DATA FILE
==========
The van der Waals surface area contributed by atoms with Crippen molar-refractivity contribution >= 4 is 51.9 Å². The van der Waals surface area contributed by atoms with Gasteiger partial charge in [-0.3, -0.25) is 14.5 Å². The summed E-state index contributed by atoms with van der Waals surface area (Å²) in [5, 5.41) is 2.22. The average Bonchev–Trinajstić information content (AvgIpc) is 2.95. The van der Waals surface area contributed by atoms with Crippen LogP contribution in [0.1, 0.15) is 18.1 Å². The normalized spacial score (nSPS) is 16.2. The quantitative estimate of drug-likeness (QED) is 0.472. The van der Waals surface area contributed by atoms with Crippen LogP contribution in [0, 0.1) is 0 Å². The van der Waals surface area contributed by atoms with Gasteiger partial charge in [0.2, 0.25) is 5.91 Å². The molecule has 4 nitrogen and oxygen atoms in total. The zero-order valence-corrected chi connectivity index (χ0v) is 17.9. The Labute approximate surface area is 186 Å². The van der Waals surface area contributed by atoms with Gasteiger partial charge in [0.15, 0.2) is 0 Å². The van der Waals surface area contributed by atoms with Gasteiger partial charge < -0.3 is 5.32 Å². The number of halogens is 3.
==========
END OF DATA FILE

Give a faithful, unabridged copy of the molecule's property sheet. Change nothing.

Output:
The van der Waals surface area contributed by atoms with Crippen molar-refractivity contribution >= 4 is 51.9 Å². The van der Waals surface area contributed by atoms with Gasteiger partial charge in [-0.3, -0.25) is 14.5 Å². The summed E-state index contributed by atoms with van der Waals surface area (Å²) in [5, 5.41) is 2.22. The average Bonchev–Trinajstić information content (AvgIpc) is 2.95. The van der Waals surface area contributed by atoms with Crippen LogP contribution in [0.1, 0.15) is 18.1 Å². The normalized spacial score (nSPS) is 16.2. The quantitative estimate of drug-likeness (QED) is 0.472. The van der Waals surface area contributed by atoms with Crippen LogP contribution in [0, 0.1) is 0 Å². The van der Waals surface area contributed by atoms with Gasteiger partial charge in [0.2, 0.25) is 5.91 Å². The molecule has 4 nitrogen and oxygen atoms in total. The zero-order valence-corrected chi connectivity index (χ0v) is 17.9. The Labute approximate surface area is 186 Å². The van der Waals surface area contributed by atoms with Gasteiger partial charge in [0.15, 0.2) is 0 Å². The van der Waals surface area contributed by atoms with Gasteiger partial charge < -0.3 is 5.32 Å². The number of halogens is 3.